• Soft skills: adaptability, problem-solving, collaboration, teamwork, communication, curiosity


What is the best thing about your job?

Difficult to pinpoint one thing but I am very happy to work in a place with many different projects and people. This makes it possible to learn about all aspects of Chemical Engineering. Moreover, working alongside good and fun people, makes every day quite an experience.


Which topics from your degree do you use the most on the workplace?

Experimental design, thermodynamics, reaction kinetics, organic and inorganic chemistry, heat and mass transfer, and numerical modelling


How easy was it for you to change company and/or jobs if any?

I never actually changed xD, still in academia. I like school too much, it seems.


What are you future plans for your career? What does your current job allow you to do in future?

It's a bit uncertain. Two options exist, stay in academia and the university or move onto working in a company. Which of these it will be, I do not know as of now. Luckily, there is still some time left of my contract.


What was your first job after graduation and how did you get it?

Hmm, I would categorize PhD student as a job, else the postdoc. I was recommended by supervisors in my master university and in Haldor Topsøe (company where I did my master project) to pursue a PhD. I applied to vacant PhD positions at DTU and was lucky enough to get offered an interesting alternative position.


Any suggestions for future graduates? Something they should be doing while they are still in university getting their degree.

If possible, I would recommend studying abroad. Going out of your comfort zone may open up many new possibilities and teach you many things that would otherwise not be possible – networking, working across cultures and much more.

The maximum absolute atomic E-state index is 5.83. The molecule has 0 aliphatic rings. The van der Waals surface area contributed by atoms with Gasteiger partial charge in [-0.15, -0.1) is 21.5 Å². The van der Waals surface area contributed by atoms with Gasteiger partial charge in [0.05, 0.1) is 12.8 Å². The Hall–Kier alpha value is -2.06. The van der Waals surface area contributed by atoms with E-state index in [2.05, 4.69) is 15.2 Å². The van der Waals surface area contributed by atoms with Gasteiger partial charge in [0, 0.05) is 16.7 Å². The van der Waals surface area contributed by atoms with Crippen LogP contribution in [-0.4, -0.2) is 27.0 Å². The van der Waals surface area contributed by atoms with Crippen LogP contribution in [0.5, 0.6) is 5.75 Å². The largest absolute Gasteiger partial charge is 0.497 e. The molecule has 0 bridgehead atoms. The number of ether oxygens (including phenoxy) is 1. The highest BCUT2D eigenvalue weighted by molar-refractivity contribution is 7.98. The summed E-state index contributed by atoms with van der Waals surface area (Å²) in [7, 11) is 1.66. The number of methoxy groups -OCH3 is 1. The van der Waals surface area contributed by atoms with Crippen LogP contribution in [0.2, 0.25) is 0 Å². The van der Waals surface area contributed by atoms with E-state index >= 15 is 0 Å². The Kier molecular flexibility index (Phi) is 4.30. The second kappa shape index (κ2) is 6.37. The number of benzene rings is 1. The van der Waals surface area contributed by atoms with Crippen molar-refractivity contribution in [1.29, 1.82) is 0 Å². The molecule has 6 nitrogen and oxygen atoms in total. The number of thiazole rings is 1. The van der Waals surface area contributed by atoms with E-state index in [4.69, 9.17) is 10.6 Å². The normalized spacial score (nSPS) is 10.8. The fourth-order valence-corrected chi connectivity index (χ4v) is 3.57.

Moreover, amid the stress of exams and such, I think it is important to enjoy the moment. It is of course important to work hard and obtain a good foundation to then find a good job, but while the goal may be clear, the process should not be neglected. I was lucky enough to work together with many different colleagues and friends throughout my studies, thereby obtaining memories that would last for a lifetime.


What skills should they focus on during university years?

As things do not always go as intended in the real world, my suggestions would be adaptation. Equipment, experiments, and models will fail, but keeping a cool head under such circumstances would help a lot. Furthermore of course, being a team player and collaborating with different people is always a good asset, as you will most certainly be working in teams later on.


Any Additional Things you wish to add regarding your education or work experience or life. What I can treasure now, which may have been difficult for me to see a few years back, is the support of various people throughout many years of study/work. I consider myself lucky for meeting good people along the way and for having had the opportunity of experiencing a colourful study/work life.